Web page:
By Jeffrey Hedquist
Here’s the tough news: Great radio is a matter of rewriting more than writing.
Ernest Hemingway rewrote “A Farewell to Arms” 39 times. His effort paid off. He won the Pulitzer and Nobel prizes for literature.
All you want to do is reach the imaginations of a few jaded consumers and motivate them to buy from your client… and maybe win an award or two in the process.
But making a good commercial into a great one still takes an application of our scarcest commodity – time.
Oh sure, occasionally inspiration strikes, the right words tumble out and you have an attention-getting effective commercial story that needs very little editing. More often, you have to rework, edit, dig deep, push the limits, slice, dice, maybe change direction and punch up what you started with.
Michael Crichton: “Books aren’t written – they’re rewritten… It is one of the hardest things to accept, especially after the seventh rewrite hasn’t quite done it.” Michael’s advice applies to radio commercials as well.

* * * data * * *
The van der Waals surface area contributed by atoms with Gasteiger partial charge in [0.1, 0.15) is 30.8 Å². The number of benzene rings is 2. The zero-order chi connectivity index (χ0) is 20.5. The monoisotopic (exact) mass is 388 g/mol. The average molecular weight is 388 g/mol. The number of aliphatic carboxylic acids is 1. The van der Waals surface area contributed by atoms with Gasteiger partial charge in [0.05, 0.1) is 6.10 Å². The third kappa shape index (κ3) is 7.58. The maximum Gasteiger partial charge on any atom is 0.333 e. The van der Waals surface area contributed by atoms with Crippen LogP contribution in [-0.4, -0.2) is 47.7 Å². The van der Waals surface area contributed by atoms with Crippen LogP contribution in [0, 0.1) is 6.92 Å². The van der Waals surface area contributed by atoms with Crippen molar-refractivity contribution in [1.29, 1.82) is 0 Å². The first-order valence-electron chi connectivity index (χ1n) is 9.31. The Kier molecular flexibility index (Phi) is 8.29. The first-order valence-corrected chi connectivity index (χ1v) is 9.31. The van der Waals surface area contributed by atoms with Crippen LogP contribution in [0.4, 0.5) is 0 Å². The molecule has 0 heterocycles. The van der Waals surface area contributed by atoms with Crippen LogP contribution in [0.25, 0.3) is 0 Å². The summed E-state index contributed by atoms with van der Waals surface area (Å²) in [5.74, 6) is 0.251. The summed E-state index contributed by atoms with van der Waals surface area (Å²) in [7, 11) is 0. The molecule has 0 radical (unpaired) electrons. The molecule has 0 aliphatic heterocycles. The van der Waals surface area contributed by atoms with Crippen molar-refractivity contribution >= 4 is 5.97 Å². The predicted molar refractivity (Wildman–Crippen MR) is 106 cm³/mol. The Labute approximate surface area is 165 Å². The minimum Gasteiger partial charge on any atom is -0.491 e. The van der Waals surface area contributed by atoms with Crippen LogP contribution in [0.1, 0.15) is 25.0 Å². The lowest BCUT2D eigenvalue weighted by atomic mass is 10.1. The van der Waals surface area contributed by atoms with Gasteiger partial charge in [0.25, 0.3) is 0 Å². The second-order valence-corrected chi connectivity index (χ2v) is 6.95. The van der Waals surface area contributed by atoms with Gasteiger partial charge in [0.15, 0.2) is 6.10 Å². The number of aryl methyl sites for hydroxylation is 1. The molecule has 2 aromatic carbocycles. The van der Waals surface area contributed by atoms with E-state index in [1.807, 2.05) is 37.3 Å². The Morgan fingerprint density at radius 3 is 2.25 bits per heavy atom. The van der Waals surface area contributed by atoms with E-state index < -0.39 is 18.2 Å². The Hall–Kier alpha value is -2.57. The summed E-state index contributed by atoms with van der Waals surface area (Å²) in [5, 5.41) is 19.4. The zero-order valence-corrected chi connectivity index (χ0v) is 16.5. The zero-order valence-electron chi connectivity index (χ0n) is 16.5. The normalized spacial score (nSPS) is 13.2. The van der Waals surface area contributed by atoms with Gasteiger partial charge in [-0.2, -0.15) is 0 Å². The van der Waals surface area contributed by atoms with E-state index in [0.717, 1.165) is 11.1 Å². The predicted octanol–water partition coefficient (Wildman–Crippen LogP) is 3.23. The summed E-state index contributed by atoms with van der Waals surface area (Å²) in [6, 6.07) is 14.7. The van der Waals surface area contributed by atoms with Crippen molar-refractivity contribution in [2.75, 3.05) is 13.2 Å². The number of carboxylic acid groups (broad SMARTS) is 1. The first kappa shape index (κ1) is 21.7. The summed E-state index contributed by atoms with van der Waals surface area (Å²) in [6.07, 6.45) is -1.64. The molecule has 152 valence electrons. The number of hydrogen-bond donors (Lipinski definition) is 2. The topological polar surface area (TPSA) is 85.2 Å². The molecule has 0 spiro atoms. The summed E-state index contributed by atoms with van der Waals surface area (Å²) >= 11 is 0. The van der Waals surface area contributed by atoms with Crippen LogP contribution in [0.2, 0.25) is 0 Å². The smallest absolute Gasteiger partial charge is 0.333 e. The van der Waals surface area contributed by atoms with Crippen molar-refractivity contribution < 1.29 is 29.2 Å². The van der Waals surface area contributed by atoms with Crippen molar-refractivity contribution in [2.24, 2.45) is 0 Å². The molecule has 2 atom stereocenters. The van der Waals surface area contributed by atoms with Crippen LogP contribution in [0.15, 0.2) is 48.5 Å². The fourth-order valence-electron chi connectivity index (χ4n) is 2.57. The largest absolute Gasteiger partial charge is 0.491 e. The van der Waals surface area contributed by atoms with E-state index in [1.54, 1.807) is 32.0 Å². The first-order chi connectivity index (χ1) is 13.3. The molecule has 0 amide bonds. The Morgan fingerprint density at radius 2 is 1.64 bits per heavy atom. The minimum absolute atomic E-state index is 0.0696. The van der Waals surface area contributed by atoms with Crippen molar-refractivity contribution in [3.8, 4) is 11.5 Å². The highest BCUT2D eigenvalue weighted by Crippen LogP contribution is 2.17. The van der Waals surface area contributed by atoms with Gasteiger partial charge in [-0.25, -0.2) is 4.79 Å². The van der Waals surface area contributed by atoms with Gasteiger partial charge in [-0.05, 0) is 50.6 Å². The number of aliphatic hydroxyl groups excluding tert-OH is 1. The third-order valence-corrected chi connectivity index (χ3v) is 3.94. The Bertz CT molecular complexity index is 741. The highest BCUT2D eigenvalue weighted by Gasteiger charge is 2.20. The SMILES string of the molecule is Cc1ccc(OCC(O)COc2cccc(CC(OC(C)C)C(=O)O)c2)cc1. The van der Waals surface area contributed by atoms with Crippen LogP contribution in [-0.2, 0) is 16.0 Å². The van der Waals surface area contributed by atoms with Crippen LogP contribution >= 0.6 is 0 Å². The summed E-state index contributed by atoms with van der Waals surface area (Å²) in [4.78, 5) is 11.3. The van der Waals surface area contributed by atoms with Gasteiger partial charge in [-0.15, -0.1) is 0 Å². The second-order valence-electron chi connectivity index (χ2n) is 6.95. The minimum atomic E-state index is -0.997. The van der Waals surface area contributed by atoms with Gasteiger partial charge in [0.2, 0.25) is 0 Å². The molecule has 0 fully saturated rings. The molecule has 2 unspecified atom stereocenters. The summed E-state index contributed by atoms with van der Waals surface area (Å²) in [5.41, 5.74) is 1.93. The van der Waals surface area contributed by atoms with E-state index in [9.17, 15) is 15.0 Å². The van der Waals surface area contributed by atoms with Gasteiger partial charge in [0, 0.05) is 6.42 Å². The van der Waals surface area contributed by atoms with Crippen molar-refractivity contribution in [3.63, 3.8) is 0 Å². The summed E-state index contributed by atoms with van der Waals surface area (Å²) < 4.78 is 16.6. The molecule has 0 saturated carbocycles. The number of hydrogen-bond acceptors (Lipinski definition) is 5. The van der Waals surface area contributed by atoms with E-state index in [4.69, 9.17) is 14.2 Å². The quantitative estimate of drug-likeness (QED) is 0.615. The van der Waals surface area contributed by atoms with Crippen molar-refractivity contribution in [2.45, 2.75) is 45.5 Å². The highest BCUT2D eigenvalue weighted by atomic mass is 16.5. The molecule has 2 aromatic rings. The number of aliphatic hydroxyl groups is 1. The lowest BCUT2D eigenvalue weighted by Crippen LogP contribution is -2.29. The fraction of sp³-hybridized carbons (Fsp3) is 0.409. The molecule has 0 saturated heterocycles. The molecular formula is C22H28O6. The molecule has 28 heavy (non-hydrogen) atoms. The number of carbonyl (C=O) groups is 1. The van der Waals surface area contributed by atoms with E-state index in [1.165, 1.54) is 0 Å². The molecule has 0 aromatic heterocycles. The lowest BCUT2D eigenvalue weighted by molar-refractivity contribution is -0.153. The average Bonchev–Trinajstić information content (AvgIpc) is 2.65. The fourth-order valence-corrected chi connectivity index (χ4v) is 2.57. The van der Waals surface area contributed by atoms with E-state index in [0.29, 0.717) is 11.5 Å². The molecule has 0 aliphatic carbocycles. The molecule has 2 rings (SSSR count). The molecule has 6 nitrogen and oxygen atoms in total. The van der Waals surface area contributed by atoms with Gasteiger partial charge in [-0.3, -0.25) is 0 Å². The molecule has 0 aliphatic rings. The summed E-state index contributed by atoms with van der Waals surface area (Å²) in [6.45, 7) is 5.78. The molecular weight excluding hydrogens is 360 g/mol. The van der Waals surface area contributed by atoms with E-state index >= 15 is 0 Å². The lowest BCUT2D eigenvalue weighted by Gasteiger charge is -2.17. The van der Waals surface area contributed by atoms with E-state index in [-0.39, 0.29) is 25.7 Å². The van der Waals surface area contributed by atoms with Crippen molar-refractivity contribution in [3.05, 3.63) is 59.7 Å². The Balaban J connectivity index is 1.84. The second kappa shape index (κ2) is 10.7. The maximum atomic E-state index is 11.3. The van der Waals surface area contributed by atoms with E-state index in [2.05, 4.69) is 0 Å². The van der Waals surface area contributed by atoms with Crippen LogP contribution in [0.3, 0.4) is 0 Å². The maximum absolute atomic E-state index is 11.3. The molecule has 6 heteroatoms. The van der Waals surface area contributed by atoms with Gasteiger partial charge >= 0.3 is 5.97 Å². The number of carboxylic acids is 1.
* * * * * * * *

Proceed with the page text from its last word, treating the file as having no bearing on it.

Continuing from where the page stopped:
As you rewrite, go for stronger words, better images, more compelling phrases, and tighter more focused concepts.
It sometimes helps to write something and revisit it the next day, or at least later. Try writing in short bursts. Set a timer for 15 minutes. Write intensely until the alarm goes off. Leave that commercial. Work on another one. Take a short walk, listen to music or watch a video. Now, return to the first commercial with fresh eyes and ears and see how it can be improved.
No time? Write for 5 minutes, leave it, come back. Repeat.
Stephen King: “Talent is cheaper than table salt. What separates the talented individual from the successful one is a lot of hard work.”
I wish there were an easier way. The writers’ block-busting techniques I share in my seminars, teleseminars and in products like the 60-Second Copywriter will help lift your work from ineffective to effective radio quickly. The next level – going from there to truly great will take time and effort, but rewriting can bring the powerful results you and your client deserve.
© 2005 Hedquist Productions, Inc. All rights reserved.